Poultry To Get High-Tech Boost from ScienceBy
Poultry farmers, processors and consumers stand to benefit from new
technologies under development by researchers at the
Beltsville (Md.) Agricultural
Research Center (BARC), part of USDA's
Agricultural Research Service.
At the center's Poultry Field Day on Oct. 7, ARS scientists
discussed their latest technologies for improving poultry health,
production and processing, including:
- An experimental meat tenderizing process called hydrodyne. The
approach uses shockwaves that instantly soften muscle tissue in
packaged, boneless chicken breast meat submerged in a chamber of
water. Now, the broiler industry must first age breast meat on the
carcass for 4 to 7 hours, increasing storage, labor and
- A process for making air filters, diaper absorbents and other
non-woven pulp or paper products using keratin fiber from chicken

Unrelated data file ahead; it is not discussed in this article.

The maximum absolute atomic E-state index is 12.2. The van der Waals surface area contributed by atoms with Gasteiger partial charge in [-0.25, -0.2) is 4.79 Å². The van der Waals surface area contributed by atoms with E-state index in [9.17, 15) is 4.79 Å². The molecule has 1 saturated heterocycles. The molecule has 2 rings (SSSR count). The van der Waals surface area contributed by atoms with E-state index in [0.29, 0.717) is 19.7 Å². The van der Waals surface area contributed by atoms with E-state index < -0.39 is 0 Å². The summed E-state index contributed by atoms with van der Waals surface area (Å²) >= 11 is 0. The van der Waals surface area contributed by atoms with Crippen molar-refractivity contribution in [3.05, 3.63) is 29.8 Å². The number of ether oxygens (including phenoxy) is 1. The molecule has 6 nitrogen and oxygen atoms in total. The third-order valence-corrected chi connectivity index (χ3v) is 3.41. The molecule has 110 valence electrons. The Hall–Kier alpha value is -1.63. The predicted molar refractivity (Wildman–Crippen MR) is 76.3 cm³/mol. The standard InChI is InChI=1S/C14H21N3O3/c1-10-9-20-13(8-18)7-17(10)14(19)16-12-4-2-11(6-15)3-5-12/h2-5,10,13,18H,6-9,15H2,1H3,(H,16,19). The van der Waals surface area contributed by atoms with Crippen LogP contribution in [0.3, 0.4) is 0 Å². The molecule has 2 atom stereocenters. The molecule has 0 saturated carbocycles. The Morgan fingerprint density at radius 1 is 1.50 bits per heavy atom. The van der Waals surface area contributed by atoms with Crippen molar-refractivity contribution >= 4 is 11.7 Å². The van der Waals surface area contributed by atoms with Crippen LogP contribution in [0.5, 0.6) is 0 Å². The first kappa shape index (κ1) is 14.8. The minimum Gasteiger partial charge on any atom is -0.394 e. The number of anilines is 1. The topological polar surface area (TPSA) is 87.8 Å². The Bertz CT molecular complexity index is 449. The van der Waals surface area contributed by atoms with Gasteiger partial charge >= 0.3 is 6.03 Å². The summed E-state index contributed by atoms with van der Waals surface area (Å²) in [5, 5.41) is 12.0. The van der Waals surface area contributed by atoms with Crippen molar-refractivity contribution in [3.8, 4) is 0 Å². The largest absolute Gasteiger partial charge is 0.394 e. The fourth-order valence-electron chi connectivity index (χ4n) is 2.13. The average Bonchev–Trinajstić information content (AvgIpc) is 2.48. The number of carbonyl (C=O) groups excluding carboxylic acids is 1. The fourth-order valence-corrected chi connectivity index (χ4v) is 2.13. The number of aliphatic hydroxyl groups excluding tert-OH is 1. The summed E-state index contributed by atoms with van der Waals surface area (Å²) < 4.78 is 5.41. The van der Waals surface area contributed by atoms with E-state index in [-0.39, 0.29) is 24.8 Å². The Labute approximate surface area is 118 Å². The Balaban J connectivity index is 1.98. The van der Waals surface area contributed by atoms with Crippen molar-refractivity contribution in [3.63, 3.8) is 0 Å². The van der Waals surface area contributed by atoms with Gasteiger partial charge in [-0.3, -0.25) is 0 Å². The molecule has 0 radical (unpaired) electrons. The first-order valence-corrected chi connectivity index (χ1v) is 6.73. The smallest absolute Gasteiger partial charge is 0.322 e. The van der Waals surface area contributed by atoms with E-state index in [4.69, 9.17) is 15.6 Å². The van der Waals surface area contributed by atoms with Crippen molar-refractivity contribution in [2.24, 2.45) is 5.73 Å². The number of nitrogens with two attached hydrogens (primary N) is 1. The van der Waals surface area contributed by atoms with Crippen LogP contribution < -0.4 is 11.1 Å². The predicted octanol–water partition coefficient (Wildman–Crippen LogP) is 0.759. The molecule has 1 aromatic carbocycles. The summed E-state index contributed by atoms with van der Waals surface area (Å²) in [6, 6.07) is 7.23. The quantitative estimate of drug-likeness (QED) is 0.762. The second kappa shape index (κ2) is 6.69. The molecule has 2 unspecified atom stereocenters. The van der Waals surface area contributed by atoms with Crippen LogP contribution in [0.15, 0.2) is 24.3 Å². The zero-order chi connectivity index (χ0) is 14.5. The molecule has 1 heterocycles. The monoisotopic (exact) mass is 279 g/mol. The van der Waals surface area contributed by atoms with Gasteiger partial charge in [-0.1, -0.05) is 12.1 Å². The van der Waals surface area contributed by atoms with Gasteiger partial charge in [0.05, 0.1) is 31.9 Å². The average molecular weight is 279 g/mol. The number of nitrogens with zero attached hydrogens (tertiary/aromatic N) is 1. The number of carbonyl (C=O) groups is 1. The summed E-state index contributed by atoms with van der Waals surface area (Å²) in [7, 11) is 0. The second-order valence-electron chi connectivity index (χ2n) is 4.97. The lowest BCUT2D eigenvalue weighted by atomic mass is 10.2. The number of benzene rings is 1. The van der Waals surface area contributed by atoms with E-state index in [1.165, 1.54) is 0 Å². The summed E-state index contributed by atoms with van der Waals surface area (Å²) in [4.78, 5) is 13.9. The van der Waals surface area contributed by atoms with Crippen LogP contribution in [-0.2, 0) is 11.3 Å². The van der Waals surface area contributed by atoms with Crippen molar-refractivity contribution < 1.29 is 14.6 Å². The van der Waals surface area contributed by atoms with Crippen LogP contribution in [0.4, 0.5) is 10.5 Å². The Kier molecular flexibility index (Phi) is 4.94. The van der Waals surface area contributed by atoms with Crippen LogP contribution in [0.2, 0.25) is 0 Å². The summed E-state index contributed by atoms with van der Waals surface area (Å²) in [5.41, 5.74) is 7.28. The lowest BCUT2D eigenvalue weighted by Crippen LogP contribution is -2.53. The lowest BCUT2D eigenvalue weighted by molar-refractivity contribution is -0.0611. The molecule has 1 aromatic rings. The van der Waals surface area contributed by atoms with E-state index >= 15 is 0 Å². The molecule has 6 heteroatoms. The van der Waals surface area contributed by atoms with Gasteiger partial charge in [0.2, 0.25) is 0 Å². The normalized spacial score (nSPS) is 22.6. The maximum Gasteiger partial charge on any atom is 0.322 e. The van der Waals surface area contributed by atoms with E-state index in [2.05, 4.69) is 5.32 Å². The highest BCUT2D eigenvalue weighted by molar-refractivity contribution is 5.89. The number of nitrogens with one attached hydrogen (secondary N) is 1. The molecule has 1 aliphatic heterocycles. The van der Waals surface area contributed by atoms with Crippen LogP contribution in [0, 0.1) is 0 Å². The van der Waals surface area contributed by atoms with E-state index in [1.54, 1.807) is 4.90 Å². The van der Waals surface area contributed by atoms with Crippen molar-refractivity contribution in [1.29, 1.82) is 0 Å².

feathers. Why feathers? More than 2 billion pounds are produced
annually, creating a solid waste disposal problem for poultry
plants. Fiber-based products would open new markets that could raise
the feathers' worth.
- A patented, edible gel vaccine that newborn chicks eat to
immunize themselves against avian coccidiosis, an intestinal disease
caused by single-celled protozoa of the species Eimeria.
Coccidiosis costs poultry farmers about $350 million annually in
losses and treatment. New alternatives are sought because of Eimeria's
increasing resistance to anticoccidial drugs like salinomycin.
- An automated poultry inspection system. The system uses special
cameras and imaging techniques to spot chicken carcasses with signs
of disease or other defects at the slaughter house. BARC studies
show the system can distinguish unwholesome birds from acceptable
ones at a commercial rate of about 90 per minute with 96 to 100
percent accuracy. This could be a boon to industry, which processes
more than 7 billion chickens annually.